Nutrients and vitamin-packed salad and vegetables versus unhealthy fat-laden donuts are examples of diet choices which could impact macular degeneration risks
Nutrition and dietary supplements have been shown to have an effect on risks of developing macular degeneration.


Cataracts are one of the leading causes of reduced, distorted vision and glare. More than 90% of people develop cataracts by the age of 65. Cataracts develop gradually over time and this means that symptoms from cataracts may not be noticed initially. Patients with a history of diabetes, smoking, prolonged UV exposure, blunt trauma and previous eye surgeries may develop cataracts earlier and also at a faster rate. To learn more about the condition, please click here.

Blurry vision from cataract, colours in the vision are less vivid and less bright from the cataract in the eye
How cataract may affect your vision, resulting in a general blur, loss of night vision and glare.

What should you consider if you require cataract surgery?

When considering cataract surgery, our eye surgeons will perform a comprehensive eye examination, advise the extent of how your cataract has impacted your vision, and discuss in depth the risks and benefits of cataract surgery with you, as well as the post-operative care. Our eye specialists will also talk to you about your occupation, daily tasks and activities that you enjoy doing to identify ways in which you use vision and this will help the doctors determine and tailor the best treatment and intraocular lens options to meet the demands of your visual needs.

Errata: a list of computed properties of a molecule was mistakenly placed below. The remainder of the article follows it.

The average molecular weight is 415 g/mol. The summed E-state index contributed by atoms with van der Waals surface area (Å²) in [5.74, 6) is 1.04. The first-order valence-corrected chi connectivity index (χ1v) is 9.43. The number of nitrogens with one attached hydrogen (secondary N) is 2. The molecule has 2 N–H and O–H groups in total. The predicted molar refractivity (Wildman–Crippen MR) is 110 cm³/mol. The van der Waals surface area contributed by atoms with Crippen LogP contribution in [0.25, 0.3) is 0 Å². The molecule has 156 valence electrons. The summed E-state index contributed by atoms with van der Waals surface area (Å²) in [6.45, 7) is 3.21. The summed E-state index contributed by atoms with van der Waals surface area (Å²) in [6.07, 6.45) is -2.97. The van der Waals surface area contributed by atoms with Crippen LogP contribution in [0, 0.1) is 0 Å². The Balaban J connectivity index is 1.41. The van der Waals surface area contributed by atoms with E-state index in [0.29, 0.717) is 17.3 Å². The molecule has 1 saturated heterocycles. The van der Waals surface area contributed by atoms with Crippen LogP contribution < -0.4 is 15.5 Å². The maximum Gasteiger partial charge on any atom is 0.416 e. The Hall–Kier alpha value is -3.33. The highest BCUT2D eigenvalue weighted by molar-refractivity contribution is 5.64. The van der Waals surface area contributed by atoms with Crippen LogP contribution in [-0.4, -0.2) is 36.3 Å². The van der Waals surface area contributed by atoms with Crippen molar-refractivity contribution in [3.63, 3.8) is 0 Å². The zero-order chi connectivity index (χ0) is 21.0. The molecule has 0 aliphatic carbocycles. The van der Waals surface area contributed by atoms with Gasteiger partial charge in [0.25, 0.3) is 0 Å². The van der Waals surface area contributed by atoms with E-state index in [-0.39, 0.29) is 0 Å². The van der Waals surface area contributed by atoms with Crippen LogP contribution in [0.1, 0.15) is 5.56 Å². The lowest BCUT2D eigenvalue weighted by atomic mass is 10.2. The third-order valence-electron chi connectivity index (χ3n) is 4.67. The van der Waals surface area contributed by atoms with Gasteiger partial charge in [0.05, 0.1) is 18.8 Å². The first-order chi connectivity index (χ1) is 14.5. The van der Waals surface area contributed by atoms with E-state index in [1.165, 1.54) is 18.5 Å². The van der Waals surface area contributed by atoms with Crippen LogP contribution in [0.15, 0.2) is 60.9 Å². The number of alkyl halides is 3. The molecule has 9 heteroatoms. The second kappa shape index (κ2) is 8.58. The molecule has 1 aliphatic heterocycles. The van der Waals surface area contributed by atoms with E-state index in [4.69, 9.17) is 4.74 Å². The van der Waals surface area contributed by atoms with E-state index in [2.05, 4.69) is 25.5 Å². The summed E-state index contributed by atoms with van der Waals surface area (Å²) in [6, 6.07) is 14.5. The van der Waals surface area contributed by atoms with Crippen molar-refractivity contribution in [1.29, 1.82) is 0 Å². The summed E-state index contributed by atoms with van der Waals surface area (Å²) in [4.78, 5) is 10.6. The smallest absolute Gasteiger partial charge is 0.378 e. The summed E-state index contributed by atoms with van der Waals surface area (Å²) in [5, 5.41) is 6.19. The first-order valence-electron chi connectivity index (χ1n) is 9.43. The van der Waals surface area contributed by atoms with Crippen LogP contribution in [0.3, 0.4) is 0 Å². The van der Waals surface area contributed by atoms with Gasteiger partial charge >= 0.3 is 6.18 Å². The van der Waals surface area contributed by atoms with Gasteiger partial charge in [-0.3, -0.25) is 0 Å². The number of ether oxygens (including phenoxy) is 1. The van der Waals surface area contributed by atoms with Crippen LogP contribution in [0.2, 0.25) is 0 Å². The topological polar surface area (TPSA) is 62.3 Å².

The following questions may help you get started on thinking what your vision requirements are:

  • What do you for a living? Can you see to safely do your job?
  • Do you like to read? Do you have problems reading in print?
  • Do you have problems watching television?
  • Do you have trouble seeing computer screens or Ipads?
  • Is it difficult to cook, shop, take medications, or do gardening?
  • Do you drive at night??
  • Do you spend time in dimly lit environments?
  • Does your vision affect your level of independence?

Other questions to consider include:

  • Have you been diagnosed with astigmatism or amblyopia?
  • Would you like to enhance your vision at certain distances for daily tasks or hobbies?
  • Which eye do you prefer for distance viewing / reading or both?